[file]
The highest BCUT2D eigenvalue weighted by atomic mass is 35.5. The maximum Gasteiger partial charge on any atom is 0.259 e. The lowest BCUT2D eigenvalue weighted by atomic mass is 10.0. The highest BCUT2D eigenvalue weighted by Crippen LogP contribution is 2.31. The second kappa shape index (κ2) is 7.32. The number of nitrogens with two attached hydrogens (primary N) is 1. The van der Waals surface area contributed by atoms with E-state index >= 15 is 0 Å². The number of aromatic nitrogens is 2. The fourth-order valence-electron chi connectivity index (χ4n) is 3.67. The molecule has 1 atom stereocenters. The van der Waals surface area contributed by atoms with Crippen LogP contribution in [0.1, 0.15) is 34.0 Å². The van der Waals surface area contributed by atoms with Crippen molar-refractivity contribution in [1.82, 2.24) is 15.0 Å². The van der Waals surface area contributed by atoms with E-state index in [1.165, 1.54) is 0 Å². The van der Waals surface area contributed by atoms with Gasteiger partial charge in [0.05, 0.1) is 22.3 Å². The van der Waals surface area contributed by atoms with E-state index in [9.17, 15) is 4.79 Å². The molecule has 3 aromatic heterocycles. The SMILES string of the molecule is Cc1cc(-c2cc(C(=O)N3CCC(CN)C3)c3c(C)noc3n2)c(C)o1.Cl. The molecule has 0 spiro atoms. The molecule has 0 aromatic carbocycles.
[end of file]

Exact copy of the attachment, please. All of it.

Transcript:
The highest BCUT2D eigenvalue weighted by atomic mass is 35.5. The maximum Gasteiger partial charge on any atom is 0.259 e. The lowest BCUT2D eigenvalue weighted by atomic mass is 10.0. The highest BCUT2D eigenvalue weighted by Crippen LogP contribution is 2.31. The second kappa shape index (κ2) is 7.32. The number of nitrogens with two attached hydrogens (primary N) is 1. The van der Waals surface area contributed by atoms with E-state index >= 15 is 0 Å². The number of aromatic nitrogens is 2. The fourth-order valence-electron chi connectivity index (χ4n) is 3.67. The molecule has 1 atom stereocenters. The van der Waals surface area contributed by atoms with Crippen LogP contribution in [0.1, 0.15) is 34.0 Å². The van der Waals surface area contributed by atoms with Crippen molar-refractivity contribution in [1.82, 2.24) is 15.0 Å². The van der Waals surface area contributed by atoms with E-state index in [1.165, 1.54) is 0 Å². The van der Waals surface area contributed by atoms with Gasteiger partial charge in [0.05, 0.1) is 22.3 Å². The van der Waals surface area contributed by atoms with E-state index in [9.17, 15) is 4.79 Å². The molecule has 3 aromatic heterocycles. The SMILES string of the molecule is Cc1cc(-c2cc(C(=O)N3CCC(CN)C3)c3c(C)noc3n2)c(C)o1.Cl. The molecule has 0 spiro atoms. The molecule has 0 aromatic carbocycles.